It Came From the Drive In: Staying Alive
Back in 1976, Nik Cohn wrote an article called â€œTribal Rites of the New Saturday Nightâ€. The Article told of a young man who was considered the King of a Discotheque in Brooklyn called 2001 Odyssey simply by his amazing Dancing Skills.
One Year Later, a movie adaptation was made which was released as Saturday Night Fever.
The Film was a MASSIVE Success with John Travoltaâ€™s memorable performance, the rather unexpected rough story, and the soundtrack by the Bee Gees and many other Disco artists. The film has been Remembered, Parodied, and Referenced many times after the filmâ€™s release and has been recognized as a bit of a Cultural icon for the Disco Era.
(Plus I thought it was really goodâ€¦I canâ€™t believe Iâ€™m saying that about a Dancing Movie.)
So with the filmâ€™s massive popularity, itâ€™s pretty obvious that a sequel would soon follow directed by (oddly) Sylvester Stallone and it shares the title of the most popular song from the SNF soundtrack: Staying Alive.
Taking place 6 years after SNF, Tony Manero (John Travolta) lives in Manhattan as a Dance Instructor where seeks to become a part of modern dance productions on Broadway to hopefully makes his Big Break in Dancing.
I’ll get probably the biggest issue with the film immediately. This film almost completely forgets about the First Film. The Film has barely any connections to its predecessor. It has a few scenes involving Tony’s Mother and some bits of the first film are hinted at, but are never fully addressed. Plus, I think this film wasn’t necessary. SNF works as a Stand Alone film and this film didn’t really add anything to it.
The Character Tony seemed a little bit similar to how he is in SNF, mainly regarding how he interacts with women. Although, I wouldnâ€™t call that an improvement for him. In SNF, he had a moral struggle/identity crisis which was the main focus of the film and really gave a sense of this characterâ€™s personality. In this, it pretty much was a generic goal that he wanted to achieve. It didnâ€™t add anything to Tonyâ€™s personality and it makes him a bit like Kelly from the Breakinâ€™ Movies. (His dance practice outfit reminds me of her as well.)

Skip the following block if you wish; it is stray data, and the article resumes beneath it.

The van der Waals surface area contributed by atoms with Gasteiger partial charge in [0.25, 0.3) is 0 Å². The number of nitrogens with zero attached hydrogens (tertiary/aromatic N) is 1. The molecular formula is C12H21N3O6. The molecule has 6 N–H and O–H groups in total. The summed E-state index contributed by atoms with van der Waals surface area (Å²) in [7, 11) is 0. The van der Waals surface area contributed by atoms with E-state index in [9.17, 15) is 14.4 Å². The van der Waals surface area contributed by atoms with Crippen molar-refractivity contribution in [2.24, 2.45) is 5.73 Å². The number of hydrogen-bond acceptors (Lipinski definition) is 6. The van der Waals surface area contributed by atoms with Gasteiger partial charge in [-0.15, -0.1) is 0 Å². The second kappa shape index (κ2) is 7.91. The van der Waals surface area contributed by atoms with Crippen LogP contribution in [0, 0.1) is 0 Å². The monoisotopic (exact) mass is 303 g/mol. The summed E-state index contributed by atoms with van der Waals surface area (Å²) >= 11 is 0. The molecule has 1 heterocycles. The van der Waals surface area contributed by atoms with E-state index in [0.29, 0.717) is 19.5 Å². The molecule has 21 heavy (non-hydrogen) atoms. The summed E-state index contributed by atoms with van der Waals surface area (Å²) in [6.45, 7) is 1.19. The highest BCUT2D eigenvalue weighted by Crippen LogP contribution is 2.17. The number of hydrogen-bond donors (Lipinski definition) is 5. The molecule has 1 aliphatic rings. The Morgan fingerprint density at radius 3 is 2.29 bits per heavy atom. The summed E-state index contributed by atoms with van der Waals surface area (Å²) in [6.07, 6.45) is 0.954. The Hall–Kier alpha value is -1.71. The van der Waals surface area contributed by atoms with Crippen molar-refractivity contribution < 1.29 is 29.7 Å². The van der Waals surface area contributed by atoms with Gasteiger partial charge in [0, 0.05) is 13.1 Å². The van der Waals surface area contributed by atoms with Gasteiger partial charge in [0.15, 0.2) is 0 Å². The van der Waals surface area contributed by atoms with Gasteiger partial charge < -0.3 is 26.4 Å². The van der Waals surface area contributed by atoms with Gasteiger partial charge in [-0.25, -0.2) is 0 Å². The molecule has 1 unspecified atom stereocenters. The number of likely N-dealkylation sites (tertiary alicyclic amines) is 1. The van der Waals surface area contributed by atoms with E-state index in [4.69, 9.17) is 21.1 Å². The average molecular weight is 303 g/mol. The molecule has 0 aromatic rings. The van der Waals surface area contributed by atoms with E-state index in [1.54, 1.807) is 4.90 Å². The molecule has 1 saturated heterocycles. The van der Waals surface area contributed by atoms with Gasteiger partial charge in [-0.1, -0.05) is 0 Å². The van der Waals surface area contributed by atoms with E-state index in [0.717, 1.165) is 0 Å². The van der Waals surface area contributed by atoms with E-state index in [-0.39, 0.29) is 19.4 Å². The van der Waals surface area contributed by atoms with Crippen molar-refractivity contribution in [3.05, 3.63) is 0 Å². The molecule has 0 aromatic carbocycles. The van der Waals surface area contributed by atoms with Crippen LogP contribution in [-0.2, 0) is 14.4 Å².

One of the most popular things about Saturday Night Fever was the Soundtrack.
It contained at least 6 songs by the Bee Gees along with many other Disco songs and was a massive success spawning the hits â€œMore Than A Womanâ€, â€œNight Feverâ€, â€œHow Deep is Your Loveâ€ and, of course, â€œStayinâ€™ Alive.â€ Plus, itâ€™s one of my all-time favorite film soundtracks.
This film’s soundtrack on the other hand…wasnâ€™t very good.
Staying Aliveâ€™s soundtrack also had the Bee Gees in it, but the songs were not as memorable or good as SNF. Every song on here sounded like the same generic â€™80s rock music. Plus they threw in Stayinâ€™ Alive probably just because of the Title of the film. (Either that or itâ€™s reminding us of the better film.) I do have to admit, it would be very hard to top SNFâ€™s Soundtrack, so I knew that this aspect wouldnâ€™t hold up very well.
If there is one thing that both films have in common, (Aside from Travolta & the Bee Gees) they are both Dance Movies.
Whether it is on the Dance Floor of the 2001 Odyssey or on a Broadway Stage, Tony Manero gets to show off his moves for all to see, Movie viewing Audience or everyone around him in the films.
In Saturday Night Fever, You can tell that when he instantly touches the Dance Floor, all of his troubles go away as he starts to dance away through the night showing that itâ€™s pretty much his passion and itâ€™s what heâ€™s truly best at so far in his life. It really seems like he knows what heâ€™s doing since he puts a large amount of energy into his dance moves and John Travolta does a great job with it. Plus throw in the aspect of how 2001 Odyssey is treated similar to a Fantasy World, and it makes him look like heâ€™s a god of Dancing.
In Staying Alive, he doesnâ€™t have as much of the charm or the skills as he does in SNF. He mostly dances in practice sessions for a big show that he got involved in. The dancing it the film is very generic. It seems like sometime you would probably see in a High School Play. It really seems uninspired and it comes off similar to something you could see in a Step Up film or something from the Breakinâ€™ Trilogy.
FINAL THOUGHTS: To Quote Gene Siskel “This is just PG Dazzle and is just a bunch of Star Filters and Smoke.” and I agree with him. I really enjoy Saturday Night Fever, but this film takes some of its best aspects and renders it to be a very Generic film to show off some really bland Dance Scenes in 90 minutes of film. Overall, I didnâ€™t like the movie. If you want to see a Travolta dance flick, just check out SNF instead. Itâ€™s much more entertaining than this film.